Mpumalanga will play a bigger role than mere kingmaker at the ANC’s December conference as newly-released figures reveal that the province – which was the fifth biggest in 2012 – has massively grown and officially overtaken the Eastern Cape as the ANC’s second biggest stronghold. The embattled Western Cape has now officially shrunk to become the smallest. By CARIEN DU PLESSIS.
ANC secretary general Gwede Mantashe has on Friday sent a letter to provincial secretaries confirming the number of branch delegates from each province to the party’s national conference in December. KwaZulu-Natal remains the biggest province with 870, but its lead over the second province is much smaller than it was in 2012, when it had almost 300 delegates more.
In December, KZN will have only 134 more delegates than the second largest province, Mpumalanga (736), indicating that the conference would not be an automatic walk-over for the candidate with the most support in KwaZulu-Natal as it was in 2012. Growth in delegates from the “Premier League” provinces (North West and Free State) could, however, make up for this drop if they decide to form a voting bloc with KwaZulu-Natal.
It was previously thought that Mpumalanga would play the role of tipping the balance of forces either towards KwaZulu-Natal, where the current leadership supports former African Union Commission chairperson and ANC MP Nkosazana Dlamini-Zuma to become president, or towards the Eastern Cape, where Deputy President Cyril Ramaphosa has the most support. But figures now show Mpumalanga could be a player in its own right.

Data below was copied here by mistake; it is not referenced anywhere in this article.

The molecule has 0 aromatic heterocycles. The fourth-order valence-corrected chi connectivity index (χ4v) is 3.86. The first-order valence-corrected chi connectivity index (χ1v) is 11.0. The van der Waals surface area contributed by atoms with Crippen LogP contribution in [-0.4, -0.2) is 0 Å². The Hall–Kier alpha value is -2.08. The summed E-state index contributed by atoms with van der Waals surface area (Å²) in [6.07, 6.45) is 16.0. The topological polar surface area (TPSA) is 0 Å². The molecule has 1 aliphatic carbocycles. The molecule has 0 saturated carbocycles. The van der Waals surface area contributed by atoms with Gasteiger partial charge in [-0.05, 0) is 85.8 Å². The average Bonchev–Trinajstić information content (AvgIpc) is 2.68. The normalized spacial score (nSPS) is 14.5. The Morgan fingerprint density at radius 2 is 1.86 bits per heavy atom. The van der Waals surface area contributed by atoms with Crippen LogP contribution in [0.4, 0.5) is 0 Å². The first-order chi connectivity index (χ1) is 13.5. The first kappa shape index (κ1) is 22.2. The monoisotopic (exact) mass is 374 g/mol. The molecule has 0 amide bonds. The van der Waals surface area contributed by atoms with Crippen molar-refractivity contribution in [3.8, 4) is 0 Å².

Mpumalanga Premier DD Mabuza has previously stood by the “Premier League” which supported Dlamini Zuma, but he has since come out strongly in favour of a third way in support of ANC treasurer-general Zweli Mkhize, who has portrayed himself as a “unity candidate”.
While some say Mpumalanga, the only province to also have grown its ANC electoral support, is united solid behind Mabuza’s leadership, others say State Security Minister David Mahlobo has been doing a lot of canvassing in the province on behalf of Dlamini-Zuma.
Mahlobo is considered to be one of President Jacob Zuma’s loyal confidantes.
Deputy President Cyril Ramaphosa’s home province of Limpopo, which had the third largest number of delegates in 2012, has fallen to fourth place, with 643 delegates to the conference. Limpopo’s leadership has been in support of Ramaphosa, although at least two regions have elected leadership in support of Dlamini-Zuma.
North West has also shown massive growth since 2012, more than doubling its number of delegates to 538.
Gauteng, which supports Ramaphosa, comes in just after North West with 508 delegates, while the Free State has been allocated 409 delegates – slightly more than in 2012.
The divided Western Cape is for the first time at the bottom of the list with 182 delegates, following the Ramaphosa-supporting Northern Cape, with 197.
A total of 4723 branch delegates will attend conference, forming 90% of the total. The other 10% – 525 delegates – will be made up of the 86 national executive committee members and top six officials, the provincial executive committees and the leagues, including the ANC Women’s League, the ANC Youth League and the ANC Veterans’ League.
Branch delegates for December 2017:
Eastern Cape: 648
North West: 538
Free State: 409
Northern Cape: 197
Western Cape: 182
Total branch delegates: 4723 (90% of the total)
Leagues and PECs: an estimated 525
Total delegates: an estimated 5248
Branch delegates at Mangaung conference in 2012:
Eastern Cape: 676
Free State: 324
North West: 234
Western Cape: 178
Northern Cape: 176
Total with PECs and leagues: 4500